Per a press release from the U.S. Justice Department, an alleged crypto money laundering scheme has taken a hit. Authorities from this country managed to extradite a Russian national that allegedly laundered as much as $70 million.

The suspect is called Denis Mihaqlovic Dubnikov (29) will face charges in the District of Oregon, Portland. The suspect was being presented in federal court, at the time of the announcement, and will need to await a five-day jury trial scheduled for October.

If Dubnikov is found guilty, he could face up to 20 years in prison. According to the U.S. Justice Department, the suspect and his alleged network of conspirators used their scheme to launder the proceeds from ransomware attacks that targeted U.S.-based entities and abroad.

The Department of Justice claims that Dubnikov and his collaborators allegedly used a malware called “Ryuk”. Identified in 2018, this malicious software is used by bad actors to take over a computer or network, locking out legitimate users and with the potential to wipe out the current data and backup from the serves.

The Department of Justice said this about Ryuk and its potential to wreak havoc for multiple users and sectors:

Of note, Ryuk can target storage drives contained within or physically connected to a computer, including those accessible remotely via a network connection. Ryuk has been used to target thousands of victims worldwide across a variety of sectors

The press release stated the following about the alleged money laundering scheme created by Dubnikov:

After receiving ransom payments, Ryuk actors, Dubnikov and his co-conspirators, and others involved in the scheme, allegedly engaged in various financial transactions, including international financial transactions, to conceal the nature, source, location, ownership, and control of the ransom proceeds.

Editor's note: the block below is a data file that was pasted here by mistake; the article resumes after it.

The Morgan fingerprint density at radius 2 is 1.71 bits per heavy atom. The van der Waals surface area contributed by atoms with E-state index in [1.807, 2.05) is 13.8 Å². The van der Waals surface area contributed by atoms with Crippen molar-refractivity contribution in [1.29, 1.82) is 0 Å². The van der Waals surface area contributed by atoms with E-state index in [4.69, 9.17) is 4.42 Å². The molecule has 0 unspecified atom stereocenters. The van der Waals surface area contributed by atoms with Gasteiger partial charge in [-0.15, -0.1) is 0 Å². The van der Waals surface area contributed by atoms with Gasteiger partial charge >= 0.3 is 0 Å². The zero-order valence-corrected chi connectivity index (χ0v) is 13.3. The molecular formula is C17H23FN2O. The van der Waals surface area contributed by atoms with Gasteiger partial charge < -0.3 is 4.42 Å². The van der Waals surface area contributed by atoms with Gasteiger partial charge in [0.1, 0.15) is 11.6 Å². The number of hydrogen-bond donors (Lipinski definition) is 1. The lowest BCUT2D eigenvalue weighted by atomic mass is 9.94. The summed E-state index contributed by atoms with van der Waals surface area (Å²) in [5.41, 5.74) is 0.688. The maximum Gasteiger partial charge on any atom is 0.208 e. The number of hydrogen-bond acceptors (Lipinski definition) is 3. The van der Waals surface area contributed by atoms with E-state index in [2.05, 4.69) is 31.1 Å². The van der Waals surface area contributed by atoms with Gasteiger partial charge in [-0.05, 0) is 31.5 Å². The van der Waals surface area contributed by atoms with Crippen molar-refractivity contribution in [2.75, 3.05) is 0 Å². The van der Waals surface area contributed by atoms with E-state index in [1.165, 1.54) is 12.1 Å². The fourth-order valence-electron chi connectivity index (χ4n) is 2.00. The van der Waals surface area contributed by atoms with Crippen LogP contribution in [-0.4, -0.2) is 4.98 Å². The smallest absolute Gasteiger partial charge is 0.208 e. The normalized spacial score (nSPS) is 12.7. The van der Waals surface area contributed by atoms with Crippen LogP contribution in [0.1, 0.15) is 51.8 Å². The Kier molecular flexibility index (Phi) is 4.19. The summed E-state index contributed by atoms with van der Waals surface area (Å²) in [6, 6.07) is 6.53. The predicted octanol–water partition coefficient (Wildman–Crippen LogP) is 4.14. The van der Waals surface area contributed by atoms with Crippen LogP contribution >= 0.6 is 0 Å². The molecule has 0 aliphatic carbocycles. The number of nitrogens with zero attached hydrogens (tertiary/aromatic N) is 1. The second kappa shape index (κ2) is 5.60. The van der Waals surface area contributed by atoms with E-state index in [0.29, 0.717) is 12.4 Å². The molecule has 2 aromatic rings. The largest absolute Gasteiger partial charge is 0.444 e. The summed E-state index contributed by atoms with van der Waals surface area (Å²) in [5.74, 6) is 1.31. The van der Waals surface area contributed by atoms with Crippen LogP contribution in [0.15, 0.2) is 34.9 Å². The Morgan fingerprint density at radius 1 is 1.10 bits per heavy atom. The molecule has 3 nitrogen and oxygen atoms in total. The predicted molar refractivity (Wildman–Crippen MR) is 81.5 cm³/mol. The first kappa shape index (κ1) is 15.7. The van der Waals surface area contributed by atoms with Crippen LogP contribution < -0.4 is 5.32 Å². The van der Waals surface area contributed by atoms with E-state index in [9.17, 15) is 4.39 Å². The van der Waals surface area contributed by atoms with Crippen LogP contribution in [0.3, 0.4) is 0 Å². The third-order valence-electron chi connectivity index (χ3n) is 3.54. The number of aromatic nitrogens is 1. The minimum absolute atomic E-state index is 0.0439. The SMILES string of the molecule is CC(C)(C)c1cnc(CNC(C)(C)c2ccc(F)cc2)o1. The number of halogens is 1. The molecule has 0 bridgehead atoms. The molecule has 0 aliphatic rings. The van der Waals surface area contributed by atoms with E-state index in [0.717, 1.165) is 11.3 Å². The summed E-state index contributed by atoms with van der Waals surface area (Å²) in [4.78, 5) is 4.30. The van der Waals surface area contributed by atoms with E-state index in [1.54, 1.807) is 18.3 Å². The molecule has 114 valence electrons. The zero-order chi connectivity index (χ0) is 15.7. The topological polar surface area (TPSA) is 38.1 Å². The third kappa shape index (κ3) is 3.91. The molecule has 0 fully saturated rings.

Crypto Industry Sees $2 billion In Hacks In 2022

The crypto industry has been severely impacted by bad actors infiltrating, sabotaging, and stealing from everyday users. As Bitcoinist reported, hackers have stolen around $2 billion from the sector in the first half of 2022. This represents a 60% increase from the previous year.

Since January this year, the crypto industry has seen some of the biggest hacks in its history. Many have been allegedly conducted by hackers and cyber rogue groups sponsored by Russia and North Korea.

The majority of projects affected are based on the decentralized finance (DeFi) sector, in particular, protocols that enable cross-chain interactions or “bridges”. On-chain research firm Chainalysis said:

We estimate that so far in 2022, North Korea-affiliated groups have stolen approximately $1 billion of cryptocurrency from DeFi protocols.

Ethereum ETH ETHUSDT
ETH’s price moving sideways on the 4-hour chart. Source: ETHUSDT Tradingview

In that sense, the U.S. and other international authorities have called for more scrutiny of the industry. Ransomware attacks negatively impacted several key components of the U.S. economy in 2021. In

October 2021, members from the international community committed to double their efforts to stop cyber criminals and take additional measures to improve their security. This might have led to Dubnikov’s arrest and subsequent trial. At that time, the U.S. and its allies said:

(This) Efforts will include improving network resilience to prevent incidents when possible and respond effectively when incidents do occur; addressing the abuse of financial mechanisms to launder ransom payments or conduct other activities that make ransomware profitable.

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